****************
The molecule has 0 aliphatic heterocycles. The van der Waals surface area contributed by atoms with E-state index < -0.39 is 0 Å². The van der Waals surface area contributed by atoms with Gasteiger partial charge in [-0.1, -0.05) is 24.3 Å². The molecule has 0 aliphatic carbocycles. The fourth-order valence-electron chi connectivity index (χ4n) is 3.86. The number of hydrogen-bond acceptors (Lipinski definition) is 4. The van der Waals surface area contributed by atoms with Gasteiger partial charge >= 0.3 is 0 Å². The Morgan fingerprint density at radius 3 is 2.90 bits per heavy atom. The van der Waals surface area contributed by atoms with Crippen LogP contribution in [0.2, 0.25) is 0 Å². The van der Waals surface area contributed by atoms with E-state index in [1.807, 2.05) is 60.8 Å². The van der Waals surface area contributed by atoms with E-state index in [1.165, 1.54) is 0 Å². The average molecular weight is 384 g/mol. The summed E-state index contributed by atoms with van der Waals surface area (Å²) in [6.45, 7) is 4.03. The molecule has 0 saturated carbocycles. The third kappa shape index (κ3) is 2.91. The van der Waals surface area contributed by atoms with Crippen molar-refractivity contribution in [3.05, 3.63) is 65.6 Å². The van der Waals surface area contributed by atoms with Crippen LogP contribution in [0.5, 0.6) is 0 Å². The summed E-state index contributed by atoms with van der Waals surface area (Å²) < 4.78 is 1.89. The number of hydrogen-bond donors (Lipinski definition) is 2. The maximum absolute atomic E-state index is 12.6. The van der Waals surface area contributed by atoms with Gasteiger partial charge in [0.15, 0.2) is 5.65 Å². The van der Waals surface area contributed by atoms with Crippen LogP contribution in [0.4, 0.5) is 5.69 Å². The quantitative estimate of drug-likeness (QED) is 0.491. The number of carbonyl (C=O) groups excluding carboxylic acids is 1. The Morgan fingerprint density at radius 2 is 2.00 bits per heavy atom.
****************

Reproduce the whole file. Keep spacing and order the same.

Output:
The molecule has 0 aliphatic heterocycles. The van der Waals surface area contributed by atoms with E-state index < -0.39 is 0 Å². The van der Waals surface area contributed by atoms with Gasteiger partial charge in [-0.1, -0.05) is 24.3 Å². The molecule has 0 aliphatic carbocycles. The fourth-order valence-electron chi connectivity index (χ4n) is 3.86. The number of hydrogen-bond acceptors (Lipinski definition) is 4. The van der Waals surface area contributed by atoms with Gasteiger partial charge >= 0.3 is 0 Å². The Morgan fingerprint density at radius 3 is 2.90 bits per heavy atom. The van der Waals surface area contributed by atoms with Crippen LogP contribution in [0.2, 0.25) is 0 Å². The van der Waals surface area contributed by atoms with E-state index in [1.807, 2.05) is 60.8 Å². The van der Waals surface area contributed by atoms with E-state index in [1.165, 1.54) is 0 Å². The average molecular weight is 384 g/mol. The summed E-state index contributed by atoms with van der Waals surface area (Å²) in [6.45, 7) is 4.03. The molecule has 0 saturated carbocycles. The third kappa shape index (κ3) is 2.91. The van der Waals surface area contributed by atoms with Crippen molar-refractivity contribution in [3.05, 3.63) is 65.6 Å². The van der Waals surface area contributed by atoms with Crippen LogP contribution in [0.5, 0.6) is 0 Å². The summed E-state index contributed by atoms with van der Waals surface area (Å²) < 4.78 is 1.89. The number of hydrogen-bond donors (Lipinski definition) is 2. The maximum absolute atomic E-state index is 12.6. The van der Waals surface area contributed by atoms with Gasteiger partial charge in [0.15, 0.2) is 5.65 Å². The van der Waals surface area contributed by atoms with Crippen LogP contribution in [0.4, 0.5) is 5.69 Å². The quantitative estimate of drug-likeness (QED) is 0.491. The number of carbonyl (C=O) groups excluding carboxylic acids is 1. The Morgan fingerprint density at radius 2 is 2.00 bits per heavy atom.